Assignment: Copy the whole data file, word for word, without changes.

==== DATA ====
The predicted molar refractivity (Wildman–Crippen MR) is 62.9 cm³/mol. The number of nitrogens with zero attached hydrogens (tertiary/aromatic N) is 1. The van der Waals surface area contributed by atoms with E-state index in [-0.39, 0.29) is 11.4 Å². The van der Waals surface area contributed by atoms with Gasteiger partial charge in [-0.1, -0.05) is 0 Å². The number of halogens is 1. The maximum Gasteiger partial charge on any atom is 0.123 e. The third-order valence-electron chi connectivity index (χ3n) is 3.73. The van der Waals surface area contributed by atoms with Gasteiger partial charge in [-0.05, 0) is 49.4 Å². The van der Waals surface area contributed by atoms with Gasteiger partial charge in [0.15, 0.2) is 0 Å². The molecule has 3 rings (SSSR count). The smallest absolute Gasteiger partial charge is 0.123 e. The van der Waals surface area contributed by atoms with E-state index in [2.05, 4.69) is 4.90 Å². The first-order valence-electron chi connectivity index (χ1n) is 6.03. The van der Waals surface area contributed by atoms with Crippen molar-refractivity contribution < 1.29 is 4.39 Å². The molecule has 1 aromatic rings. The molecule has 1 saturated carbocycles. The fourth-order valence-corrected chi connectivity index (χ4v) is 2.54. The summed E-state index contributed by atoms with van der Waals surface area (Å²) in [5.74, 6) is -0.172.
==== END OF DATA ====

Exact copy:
The predicted molar refractivity (Wildman–Crippen MR) is 62.9 cm³/mol. The number of nitrogens with zero attached hydrogens (tertiary/aromatic N) is 1. The van der Waals surface area contributed by atoms with E-state index in [-0.39, 0.29) is 11.4 Å². The van der Waals surface area contributed by atoms with Gasteiger partial charge in [-0.1, -0.05) is 0 Å². The number of halogens is 1. The maximum Gasteiger partial charge on any atom is 0.123 e. The third-order valence-electron chi connectivity index (χ3n) is 3.73. The van der Waals surface area contributed by atoms with Gasteiger partial charge in [-0.05, 0) is 49.4 Å². The van der Waals surface area contributed by atoms with Gasteiger partial charge in [0.15, 0.2) is 0 Å². The molecule has 3 rings (SSSR count). The smallest absolute Gasteiger partial charge is 0.123 e. The van der Waals surface area contributed by atoms with E-state index in [2.05, 4.69) is 4.90 Å². The first-order valence-electron chi connectivity index (χ1n) is 6.03. The van der Waals surface area contributed by atoms with Crippen molar-refractivity contribution < 1.29 is 4.39 Å². The molecule has 1 aromatic rings. The molecule has 1 saturated carbocycles. The fourth-order valence-corrected chi connectivity index (χ4v) is 2.54. The summed E-state index contributed by atoms with van der Waals surface area (Å²) in [5.74, 6) is -0.172.